Arve Henriksen: Arve Henriksen: Chron | Cosmic CreationBy
Along with the three two-LP sets that reissued Henriksen's first three Rune Grammofon titles with some well-chosen bonus material, Solidification included a seventh LP, Chron, that demonstrated Henriksen's truly pathological addiction to music, recordedas he indicates in this overdue CD release of that recording, along with another disc, Cosmic Creation"at home and in various locations such as hotels, airports, planes, railway stations and backstage in Norway, Sweden, Germany and Italy." For Henriksen, music is something to be found anywhere, anytime and on anything beyond his trumpet, voice and electronics, Henriksen's music can come from found sound sources, or from instruments that serendipitously happen to be where he is; he also believes that music can be recorded anywhere, from a quiet corner in an airport with just his trumpet, a microphone and laptop computer, to more formal recording environs like Hilding Studio in Möinlycke, Sweden, where all but one of Cosmic Creation's eight tracks were laid down.
Both Chron and Cosmic Creation represent journeys of sorts: voyages of the mind that can be the soundtrack to imaginary movies or to landscapes revealed, say, on a lengthy train trip. Chron is the more oblique of the two sets. Beginning with "Proto-Earth," its clanging cacophony of percussive soundsboth real and electronically created, both natural and processedset the context for the dark-hued "Hadean," performed on piano but with light electronics triggered each time a piano key is struck. The title track approaches more ambient landscapes, while the even darker "Solidification" introduces Henriksen's unmistakable trumpet playing over a kind of nexus where Olivier Messiaen and György Ligeti might meet, its abstruse theme underscored by shifting dissonances of synth and organ tones.
Chron may be a more inscrutable alternative to the deeply moving Places of Worship, but it's not without its moments of beauty. Henriksen's harmonized trumpet is at the core of the introspective "Plume of Ash," drawn from the ether and performed with rare patience and restraint. "First Life" is another trumpet feature, this time resembling his work on Sakuteiki as he adopts the shakuhachi-like timbre that, for a time, defined his sound but has since become just one of many tonalities in his sonic palette. Initially solo, underscored by long-held bass notes, first a second trumpet enters and then a third, creating a reverb-drenched miniature of singular allure.
Like Chron, Cosmic Creation is a roughly 40-minute journey but this time, overall, more atmospheric in nature, with analog synth tonalities evoking alien landscapes that are, albeit still strangely, more eminently accessible. Still, it's not without its more challenging moments. "Cosmic Creation 1" begins with a dense pedal tone wash bolstering a trumpet melody engrained with lilting traditionalism, building to a climax that just as suddenly fades to black, before "Cosmic Creation 2" creates another instrumental choir of sorts, but soon dissolves into a jittering landscape of stuttering and scattering electronics.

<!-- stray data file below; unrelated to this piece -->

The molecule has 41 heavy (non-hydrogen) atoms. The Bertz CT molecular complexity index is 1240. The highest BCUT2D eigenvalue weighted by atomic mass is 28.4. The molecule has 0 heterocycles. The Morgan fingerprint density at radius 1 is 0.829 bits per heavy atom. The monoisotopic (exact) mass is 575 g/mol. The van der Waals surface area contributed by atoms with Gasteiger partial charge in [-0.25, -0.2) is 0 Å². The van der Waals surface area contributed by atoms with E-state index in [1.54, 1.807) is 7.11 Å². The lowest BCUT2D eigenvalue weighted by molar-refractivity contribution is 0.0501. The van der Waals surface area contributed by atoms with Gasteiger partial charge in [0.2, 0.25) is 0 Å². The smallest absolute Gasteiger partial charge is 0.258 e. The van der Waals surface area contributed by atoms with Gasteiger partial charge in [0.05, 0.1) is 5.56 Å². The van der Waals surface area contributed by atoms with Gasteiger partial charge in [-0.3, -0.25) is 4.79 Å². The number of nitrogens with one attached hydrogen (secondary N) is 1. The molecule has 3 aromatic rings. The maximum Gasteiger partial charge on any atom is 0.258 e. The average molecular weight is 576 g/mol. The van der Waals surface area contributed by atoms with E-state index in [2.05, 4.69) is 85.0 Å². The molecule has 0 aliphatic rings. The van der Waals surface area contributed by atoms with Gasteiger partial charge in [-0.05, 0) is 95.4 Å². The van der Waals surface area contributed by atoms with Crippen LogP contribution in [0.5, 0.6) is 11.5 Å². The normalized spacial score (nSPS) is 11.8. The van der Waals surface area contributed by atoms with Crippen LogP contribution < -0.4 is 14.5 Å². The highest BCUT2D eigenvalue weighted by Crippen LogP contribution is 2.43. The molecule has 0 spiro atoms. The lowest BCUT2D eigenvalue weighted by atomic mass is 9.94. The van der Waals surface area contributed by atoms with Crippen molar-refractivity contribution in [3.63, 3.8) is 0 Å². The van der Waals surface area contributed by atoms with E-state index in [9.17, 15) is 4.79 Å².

Elements of musique concrète imbue Cosmic Creation, and it possesses an overall structure that feels more cohesive and less a collection of the disparate parts that Henriksen collected over the course of a couple of years to weave into the tapestry of Chron. Both works are abstract, but Cosmic Creation feels somehow more ethereal, more metaphysical...more, well, cosmic. Taken together with Chron it presents yet another side to Henriksen, an artist whose reach seems limitless as he continues to work in the Punkt Festival axis with artists including co-Artistic Directors Jan Bang and Erik Honoré on projects like Bang's Narrative from the Subtropicsco-released with Places of Worship, the other half of a collective whole created by both recordingsand the fully collaborative soundtrack to Knut Hamsun's Victoria, both released on the Norwegian Jazzland label in 2013.
If Henriksen's initial work as a solo artist, beginning with Sakuteiki and concluding with Places of Worship, suggests an artist predisposed to more lyrical concerns when it comes to his own work, Chron | Cosmic Creation demonstrate a far broader purviewone which doesn't negate past work, but instead places it in a far broader context than even his extracurricular work would suggest. While a far more challenging listen than Places of Worship, Chron | Cosmic Creation is a more instantly revelatory recording that makes clear where Henriksen will go next is anybody's guess.
CD1 (Chron): Proto-Earth; Hadean; Chron; Solidification; Zircon; Plume of Ash; Magma Oscillator; Archean; First Life; Plate Tectonic; Chronozone. CD2 (Cosmic Creation): Cosmic Creation 1; Cosmic Creation 2; Cosmic Creation 3; Cosmic Creation 4; Cosmic Creation 5; Cosmic Creation 6; Cosmic Creation 7; Cosmic Creation 8.
Arve Henriksen: all instruments, field recordings, found sounds.
Title: Arve Henriksen: Chron | Cosmic Creation | Year Released: 2014 | Record Label: Rune Grammofon
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About Arve Henriksen
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